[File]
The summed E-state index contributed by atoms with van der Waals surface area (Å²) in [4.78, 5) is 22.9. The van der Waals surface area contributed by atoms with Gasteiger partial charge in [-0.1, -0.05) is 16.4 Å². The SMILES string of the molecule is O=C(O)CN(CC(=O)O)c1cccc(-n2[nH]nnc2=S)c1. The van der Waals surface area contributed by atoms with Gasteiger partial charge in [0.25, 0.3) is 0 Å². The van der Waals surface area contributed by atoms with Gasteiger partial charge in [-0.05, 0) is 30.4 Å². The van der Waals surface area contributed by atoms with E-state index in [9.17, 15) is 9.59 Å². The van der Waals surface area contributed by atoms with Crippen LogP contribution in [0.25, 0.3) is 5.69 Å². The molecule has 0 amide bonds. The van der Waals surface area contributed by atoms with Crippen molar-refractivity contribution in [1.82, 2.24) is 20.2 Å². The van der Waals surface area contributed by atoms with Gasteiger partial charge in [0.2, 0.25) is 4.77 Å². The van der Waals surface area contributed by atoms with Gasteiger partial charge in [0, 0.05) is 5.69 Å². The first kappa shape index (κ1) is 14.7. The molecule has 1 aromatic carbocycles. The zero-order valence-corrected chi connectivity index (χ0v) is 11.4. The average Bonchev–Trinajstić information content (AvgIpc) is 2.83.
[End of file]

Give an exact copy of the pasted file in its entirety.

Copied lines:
The summed E-state index contributed by atoms with van der Waals surface area (Å²) in [4.78, 5) is 22.9. The van der Waals surface area contributed by atoms with Gasteiger partial charge in [-0.1, -0.05) is 16.4 Å². The SMILES string of the molecule is O=C(O)CN(CC(=O)O)c1cccc(-n2[nH]nnc2=S)c1. The van der Waals surface area contributed by atoms with Gasteiger partial charge in [0.25, 0.3) is 0 Å². The van der Waals surface area contributed by atoms with Gasteiger partial charge in [-0.05, 0) is 30.4 Å². The van der Waals surface area contributed by atoms with E-state index in [9.17, 15) is 9.59 Å². The van der Waals surface area contributed by atoms with Crippen LogP contribution in [0.25, 0.3) is 5.69 Å². The molecule has 0 amide bonds. The van der Waals surface area contributed by atoms with Crippen molar-refractivity contribution in [1.82, 2.24) is 20.2 Å². The van der Waals surface area contributed by atoms with Gasteiger partial charge in [0.2, 0.25) is 4.77 Å². The van der Waals surface area contributed by atoms with Gasteiger partial charge in [0, 0.05) is 5.69 Å². The first kappa shape index (κ1) is 14.7. The molecule has 1 aromatic carbocycles. The zero-order valence-corrected chi connectivity index (χ0v) is 11.4. The average Bonchev–Trinajstić information content (AvgIpc) is 2.83.